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Rally held in Corner Brook to bring awareness to fight for hike in minimum wage

A group of supporters listen to Mary Shortall of the Newfoundland and Labrador Federation of Labour talk about the importance of fighting for a decent wage in this province during a Friday protest.
A group of supporters listen to Mary Shortall of the Newfoundland and Labrador Federation of Labour talk about the importance of fighting for a decent wage in this province during a Friday protest. - Dave Kearsey

Jennifer Ralph would love to see more people walk the walk when it comes to fighting for a decent wage in Newfoundland and Labrador.

The Cox’s Cove native, a student at College of the North Atlantic in Corner Brook, was among the 100 people who participated in a Friday rally as part of the fight to have the minimum raise hiked to $15 in Newfoundland and Labrador.

The rally was led by Newfoundland and Labrador Federation of Labour president, Mary Shortall, hearing the word "shame" repeated as she revealed statistics about the high number of Newfoundlanders living in poverty with the minimum wage at $11.15 per hour as she addressed the crowd at Sir Richard Squires Building in Corner Brook.

“I’m going to be out in the workforce eventually and I don’t want to make $11.15 an hour," Ralph said. "I can’t live on that.”

She felt it was important to show her support for unfair wages because the fight has been going on for a long time and it appears to have fallen on deaf ears.

“Our minimum wage now isn’t livable on. Somebody who makes $11.15 per hour takes home approximately $700 every two weeks and that’s not enough for rent and groceries,” she said.

Danny Quilty, president of the Corner Brook District Labour Council was one of the union officials who addressed the crowd during the rally.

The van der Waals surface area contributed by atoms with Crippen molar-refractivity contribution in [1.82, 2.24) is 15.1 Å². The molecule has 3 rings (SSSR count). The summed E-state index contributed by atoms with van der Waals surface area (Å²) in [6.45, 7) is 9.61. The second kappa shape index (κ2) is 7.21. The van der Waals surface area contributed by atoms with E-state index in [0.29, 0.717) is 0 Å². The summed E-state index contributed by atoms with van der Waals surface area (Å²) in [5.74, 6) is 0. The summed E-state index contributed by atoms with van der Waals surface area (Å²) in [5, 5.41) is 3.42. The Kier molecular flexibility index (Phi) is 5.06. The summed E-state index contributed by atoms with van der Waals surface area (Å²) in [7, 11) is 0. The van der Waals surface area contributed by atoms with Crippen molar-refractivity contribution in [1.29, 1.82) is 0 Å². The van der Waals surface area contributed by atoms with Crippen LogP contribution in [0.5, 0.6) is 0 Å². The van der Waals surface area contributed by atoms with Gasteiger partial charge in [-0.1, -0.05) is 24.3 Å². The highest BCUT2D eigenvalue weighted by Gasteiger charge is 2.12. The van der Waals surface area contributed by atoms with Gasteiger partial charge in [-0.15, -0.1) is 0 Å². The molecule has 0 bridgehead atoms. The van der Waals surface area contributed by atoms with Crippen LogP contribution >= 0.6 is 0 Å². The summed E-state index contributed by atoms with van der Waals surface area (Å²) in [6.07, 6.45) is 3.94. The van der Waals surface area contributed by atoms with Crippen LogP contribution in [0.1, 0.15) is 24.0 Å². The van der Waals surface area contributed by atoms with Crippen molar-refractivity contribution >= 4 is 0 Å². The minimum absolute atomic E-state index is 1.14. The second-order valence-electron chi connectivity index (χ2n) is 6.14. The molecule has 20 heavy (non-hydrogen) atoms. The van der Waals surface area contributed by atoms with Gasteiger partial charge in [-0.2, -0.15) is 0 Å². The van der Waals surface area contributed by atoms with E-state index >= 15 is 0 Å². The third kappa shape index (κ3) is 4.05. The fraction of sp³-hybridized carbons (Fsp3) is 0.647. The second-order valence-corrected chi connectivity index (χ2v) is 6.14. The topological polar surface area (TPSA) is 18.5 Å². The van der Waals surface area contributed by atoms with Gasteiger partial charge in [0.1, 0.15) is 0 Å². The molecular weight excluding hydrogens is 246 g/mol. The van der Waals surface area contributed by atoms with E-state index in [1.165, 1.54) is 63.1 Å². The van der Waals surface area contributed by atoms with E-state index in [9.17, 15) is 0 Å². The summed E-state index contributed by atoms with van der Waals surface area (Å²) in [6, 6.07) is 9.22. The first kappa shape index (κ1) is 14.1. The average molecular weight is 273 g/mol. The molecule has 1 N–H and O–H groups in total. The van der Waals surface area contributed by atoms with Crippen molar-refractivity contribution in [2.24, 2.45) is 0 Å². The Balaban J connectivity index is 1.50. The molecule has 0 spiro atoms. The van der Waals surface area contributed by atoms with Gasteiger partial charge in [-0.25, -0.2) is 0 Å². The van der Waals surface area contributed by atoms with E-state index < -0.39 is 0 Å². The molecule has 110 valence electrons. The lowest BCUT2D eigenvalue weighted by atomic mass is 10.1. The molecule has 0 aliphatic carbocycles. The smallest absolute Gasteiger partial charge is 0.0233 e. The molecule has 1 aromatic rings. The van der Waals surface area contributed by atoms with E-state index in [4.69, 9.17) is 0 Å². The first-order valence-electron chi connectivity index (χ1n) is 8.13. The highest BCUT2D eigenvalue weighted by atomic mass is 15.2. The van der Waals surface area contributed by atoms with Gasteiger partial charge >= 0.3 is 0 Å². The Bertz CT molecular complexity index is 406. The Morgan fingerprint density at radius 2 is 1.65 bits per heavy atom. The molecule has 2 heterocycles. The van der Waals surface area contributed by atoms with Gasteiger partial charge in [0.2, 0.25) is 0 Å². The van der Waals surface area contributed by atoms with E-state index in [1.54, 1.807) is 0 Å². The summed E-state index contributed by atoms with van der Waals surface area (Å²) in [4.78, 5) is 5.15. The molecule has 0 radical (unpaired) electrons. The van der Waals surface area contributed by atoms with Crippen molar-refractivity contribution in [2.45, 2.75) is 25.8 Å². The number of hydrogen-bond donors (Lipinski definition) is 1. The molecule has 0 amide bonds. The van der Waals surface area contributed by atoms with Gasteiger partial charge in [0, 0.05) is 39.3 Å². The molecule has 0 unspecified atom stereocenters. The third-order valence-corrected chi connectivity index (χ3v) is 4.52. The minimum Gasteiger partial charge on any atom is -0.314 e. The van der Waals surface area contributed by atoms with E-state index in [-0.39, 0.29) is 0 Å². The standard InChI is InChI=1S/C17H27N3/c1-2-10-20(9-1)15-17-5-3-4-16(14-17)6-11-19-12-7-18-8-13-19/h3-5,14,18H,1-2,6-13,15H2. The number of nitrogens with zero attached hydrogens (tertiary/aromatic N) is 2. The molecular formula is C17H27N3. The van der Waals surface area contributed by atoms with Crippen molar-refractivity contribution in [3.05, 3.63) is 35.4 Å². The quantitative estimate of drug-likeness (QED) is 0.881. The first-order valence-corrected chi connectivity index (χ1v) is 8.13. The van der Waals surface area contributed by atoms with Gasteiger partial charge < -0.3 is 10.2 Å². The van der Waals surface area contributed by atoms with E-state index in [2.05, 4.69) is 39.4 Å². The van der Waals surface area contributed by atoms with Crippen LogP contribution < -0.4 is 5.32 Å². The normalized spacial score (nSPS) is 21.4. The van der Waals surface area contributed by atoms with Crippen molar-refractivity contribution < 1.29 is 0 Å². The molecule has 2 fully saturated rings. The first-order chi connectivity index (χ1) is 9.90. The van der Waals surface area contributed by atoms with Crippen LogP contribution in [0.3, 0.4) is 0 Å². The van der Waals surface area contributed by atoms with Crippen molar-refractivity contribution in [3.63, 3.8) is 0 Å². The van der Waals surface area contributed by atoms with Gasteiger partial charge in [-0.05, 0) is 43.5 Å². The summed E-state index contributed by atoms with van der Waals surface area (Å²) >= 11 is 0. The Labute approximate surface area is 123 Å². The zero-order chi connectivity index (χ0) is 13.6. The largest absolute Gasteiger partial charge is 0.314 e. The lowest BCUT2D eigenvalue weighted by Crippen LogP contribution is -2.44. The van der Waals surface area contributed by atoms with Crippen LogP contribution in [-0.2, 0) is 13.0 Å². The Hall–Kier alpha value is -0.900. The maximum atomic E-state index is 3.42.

Quilty said that Corner Brook is a beautiful place, but it’s an expensive place to raise a family so he sees a hike in the minimum wage as a means to curb some of the suffering that families are enduring with the economy going through tough times.

“If the workers making the minimum wage had an increase to $15 I don’t think they would be hiding it away in offshore bank accounts. They would use it to better the day-to-day lives of them and their families,” Quilty said. “We need to keep up the fight."

Ralph was hoping to see more people show their support at the rally, but she understands why the numbers sometimes don’t add up when it comes to public events.

She hopes people will continue to fight because the future of so many depend on whether or it they can stay in a place where it’s difficult to survive.

“Come out and fight for it — fight for what we deserve,” Ralph said. “Everybody deserves to live on a decent amount of money and what we have now isn’t enough.”

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